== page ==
How to use LinkedIn as a student in 6 easy steps
If you’re preparing to study in the US, UK or Australia, it’s never too early to join LinkedIn. Creating your profile before you even arrive for your program means that you’ll have connections starting on day one.
Build a circle of peers and alumni from your program who can share their advice and experiences.
Take it a step further and learn what’s made them successful – internships, clubs, English courses, anything that has helped them get to where they are today.
Why do I need a LinkedIn profile?
LinkedIn reports 500 million users around the world. The social media site gives you instant access to a network of professionals, industry news, and job opportunities.
It is a place to create an online CV of your academic and professional experience, and document your key skills and career goals. It’s also a tool you can use to connect with INTO peers and alumni, meet professionals in your industry, and network for jobs and internships.
Not only that – 20,000 companies use the site to advertise job openings and internship opportunities, so you can look through postings specific to your industry, or explore a passion that may just become your career.
Ready to build your own profile? Head to www.linkedin.com to get started. Once you’ve joined, follow our simple step-by-step instructions to create an eye-catching profile.
Step 1. Upload a professional photo
Remember, this will be the first impression for future employers, so you want to look sharp and professional.
If you’ve recently taken headshots for your résumé, this is a great place to feature them. If you haven’t gotten around to taking photos yet, pick an outfit that you would wear to a job interview and have a friend or photographer take a photo of you from the shoulders up (it’s not the time for selfies!).
Once you have your photo ready, upload the .jpg file to LinkedIn.
94% of recruiters use LinkedIn to vet candidates for jobs. Your profile photo is your first opportunity to impress them, so be sure to make it a good one.
Step 2. Write your headline and summary
Describe who you are and what you want to do in two to three sentences.
Your profile headline is one of the first things LinkedIn members will read about you. Think of it like a newspaper headline. It should catch people’s eye and make them want to read more.
Your headline should reflect your current role and interests. For instance, are you a student? An engineer, designer, entrepreneur? Use this space to share what you currently do, and in what field.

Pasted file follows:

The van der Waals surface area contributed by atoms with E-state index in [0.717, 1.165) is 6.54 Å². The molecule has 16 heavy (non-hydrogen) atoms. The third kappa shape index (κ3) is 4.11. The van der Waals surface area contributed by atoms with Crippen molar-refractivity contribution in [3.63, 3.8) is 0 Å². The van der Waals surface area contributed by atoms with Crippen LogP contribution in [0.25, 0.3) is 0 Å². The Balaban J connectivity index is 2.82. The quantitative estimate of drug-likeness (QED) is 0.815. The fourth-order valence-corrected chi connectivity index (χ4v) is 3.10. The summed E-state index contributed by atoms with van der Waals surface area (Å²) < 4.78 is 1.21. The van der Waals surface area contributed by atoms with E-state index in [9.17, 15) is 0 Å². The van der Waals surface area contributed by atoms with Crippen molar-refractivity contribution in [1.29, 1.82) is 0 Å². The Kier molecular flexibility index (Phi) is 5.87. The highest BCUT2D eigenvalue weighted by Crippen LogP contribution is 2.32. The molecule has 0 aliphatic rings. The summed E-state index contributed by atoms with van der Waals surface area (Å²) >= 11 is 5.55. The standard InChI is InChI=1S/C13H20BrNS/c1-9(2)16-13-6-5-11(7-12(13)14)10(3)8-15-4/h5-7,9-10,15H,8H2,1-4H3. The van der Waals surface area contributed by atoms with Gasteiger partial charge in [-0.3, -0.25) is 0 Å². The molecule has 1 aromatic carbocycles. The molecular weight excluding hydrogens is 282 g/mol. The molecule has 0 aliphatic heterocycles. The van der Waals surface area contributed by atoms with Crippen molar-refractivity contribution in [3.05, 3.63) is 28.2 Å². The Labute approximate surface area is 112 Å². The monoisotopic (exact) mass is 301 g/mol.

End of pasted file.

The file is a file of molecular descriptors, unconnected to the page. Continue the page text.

Step 3. Add your education background and INTO Center and program
Next, add your education history and any relevant qualifications. This could include formal education, personal development courses, certificates, and training. Did you take a course on coding over the summer?
Maybe you earned a certificate in design or trained in engineering during high school. Add all of this information to the education section.
This space definitely includes the education you’re about to experience when you study abroad. Link your university (for example, INTO Colorado State University) in this section of your profile.
Step 4. Follow your university and classmates
Now the fun begins. Once you’ve added your university to your education section, you can simply click on the link to follow the page.
You’ll start receiving news, events notifications, and updates about your university in your LinkedIn newsfeed. You’ll also see the huge network you’re a part of with INTO—peers, alumni, staff, and professors worldwide.
Welcome to the virtual INTO network!
Step 5. Add your work experience
What positions have you held? Work experience can include more than jobs. List the organizations, clubs, and volunteer work you’ve done in this section.
You can also include part-time and freelance work in your industry.
Step 6. Stay active
The hard work of setting up your profile pays off. Log in regularly to hear about upcoming events with your university, update your information as you gain more experience, and find a great internship or other exciting position.
LinkedIn estimates that users who keep their profiles updated are 18 times more likely to be found by recruiters and members.
If you go to a career fair and get someone’s business card, connect with them on LinkedIn; adding someone on LinkedIn is the modern day follow-up phone call.
Also, be sure to follow companies where you’d like to work someday and connect with classmates and professors. You never know who they might be able to introduce you to your future boss.
Following your university on LinkedIn is one of the most important things you can do when preparing to enter your program abroad.
It will set you up for success and connect you with friends and alumni from around the world.
Read more on the LinkedIn for students section of their website and follow our centers on LinkedIn to get started!
INTO University of South Florida
INTO Colorado State University
INTO The University of Alabama at Birmingham
INTO Washington State University
INTO Illinois State University
INTO University of East Anglia
INTO Glasgow Caledonian University
INTO City, University of London
INTO Queen’s University Belfast
INTO University of Gloucestershire
If you liked this blog then you may also like to read Alumni stories: from a Wall Street Semester at Drew University to working at NASDAQ.
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